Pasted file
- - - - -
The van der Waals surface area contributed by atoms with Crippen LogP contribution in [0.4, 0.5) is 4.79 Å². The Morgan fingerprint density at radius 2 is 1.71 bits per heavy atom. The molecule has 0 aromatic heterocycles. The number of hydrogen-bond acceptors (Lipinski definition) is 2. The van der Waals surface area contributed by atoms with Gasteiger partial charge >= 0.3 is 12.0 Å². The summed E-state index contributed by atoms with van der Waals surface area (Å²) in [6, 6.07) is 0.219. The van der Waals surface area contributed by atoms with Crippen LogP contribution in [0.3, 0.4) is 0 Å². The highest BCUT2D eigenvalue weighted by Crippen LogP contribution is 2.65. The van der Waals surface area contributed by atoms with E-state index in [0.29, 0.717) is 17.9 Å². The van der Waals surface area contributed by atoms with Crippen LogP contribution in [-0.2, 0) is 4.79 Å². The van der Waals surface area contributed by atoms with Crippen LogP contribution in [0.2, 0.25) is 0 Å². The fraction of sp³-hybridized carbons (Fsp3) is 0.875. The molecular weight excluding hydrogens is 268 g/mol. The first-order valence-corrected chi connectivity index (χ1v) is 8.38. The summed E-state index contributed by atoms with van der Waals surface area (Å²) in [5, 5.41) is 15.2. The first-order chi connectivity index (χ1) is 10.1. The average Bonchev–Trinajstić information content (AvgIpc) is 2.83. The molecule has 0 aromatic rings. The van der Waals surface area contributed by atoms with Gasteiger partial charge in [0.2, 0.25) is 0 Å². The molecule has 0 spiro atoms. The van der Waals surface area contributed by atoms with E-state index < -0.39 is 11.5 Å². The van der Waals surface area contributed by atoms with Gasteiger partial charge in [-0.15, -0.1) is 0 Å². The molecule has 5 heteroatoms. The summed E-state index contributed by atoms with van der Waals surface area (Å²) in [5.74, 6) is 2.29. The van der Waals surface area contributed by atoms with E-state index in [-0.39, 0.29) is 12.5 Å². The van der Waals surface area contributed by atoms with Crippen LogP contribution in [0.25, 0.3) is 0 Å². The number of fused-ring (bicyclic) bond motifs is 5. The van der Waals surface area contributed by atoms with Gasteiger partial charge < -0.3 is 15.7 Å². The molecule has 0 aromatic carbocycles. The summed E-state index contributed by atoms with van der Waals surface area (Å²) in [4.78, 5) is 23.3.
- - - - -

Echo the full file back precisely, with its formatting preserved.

The van der Waals surface area contributed by atoms with Crippen LogP contribution in [0.4, 0.5) is 4.79 Å². The Morgan fingerprint density at radius 2 is 1.71 bits per heavy atom. The molecule has 0 aromatic heterocycles. The number of hydrogen-bond acceptors (Lipinski definition) is 2. The van der Waals surface area contributed by atoms with Gasteiger partial charge >= 0.3 is 12.0 Å². The summed E-state index contributed by atoms with van der Waals surface area (Å²) in [6, 6.07) is 0.219. The van der Waals surface area contributed by atoms with Crippen LogP contribution in [0.3, 0.4) is 0 Å². The highest BCUT2D eigenvalue weighted by Crippen LogP contribution is 2.65. The van der Waals surface area contributed by atoms with E-state index in [0.29, 0.717) is 17.9 Å². The van der Waals surface area contributed by atoms with Crippen LogP contribution in [-0.2, 0) is 4.79 Å². The van der Waals surface area contributed by atoms with Crippen LogP contribution in [0.2, 0.25) is 0 Å². The fraction of sp³-hybridized carbons (Fsp3) is 0.875. The molecular weight excluding hydrogens is 268 g/mol. The first-order valence-corrected chi connectivity index (χ1v) is 8.38. The summed E-state index contributed by atoms with van der Waals surface area (Å²) in [5, 5.41) is 15.2. The first-order chi connectivity index (χ1) is 10.1. The average Bonchev–Trinajstić information content (AvgIpc) is 2.83. The molecule has 0 aromatic rings. The van der Waals surface area contributed by atoms with Gasteiger partial charge in [0.2, 0.25) is 0 Å². The molecule has 0 spiro atoms. The van der Waals surface area contributed by atoms with E-state index < -0.39 is 11.5 Å². The van der Waals surface area contributed by atoms with Gasteiger partial charge in [-0.15, -0.1) is 0 Å². The molecule has 5 heteroatoms. The summed E-state index contributed by atoms with van der Waals surface area (Å²) in [5.74, 6) is 2.29. The van der Waals surface area contributed by atoms with E-state index in [-0.39, 0.29) is 12.5 Å². The van der Waals surface area contributed by atoms with Crippen LogP contribution in [0.25, 0.3) is 0 Å². The number of fused-ring (bicyclic) bond motifs is 5. The van der Waals surface area contributed by atoms with Gasteiger partial charge < -0.3 is 15.7 Å². The molecule has 0 aromatic carbocycles. The summed E-state index contributed by atoms with van der Waals surface area (Å²) in [4.78, 5) is 23.3.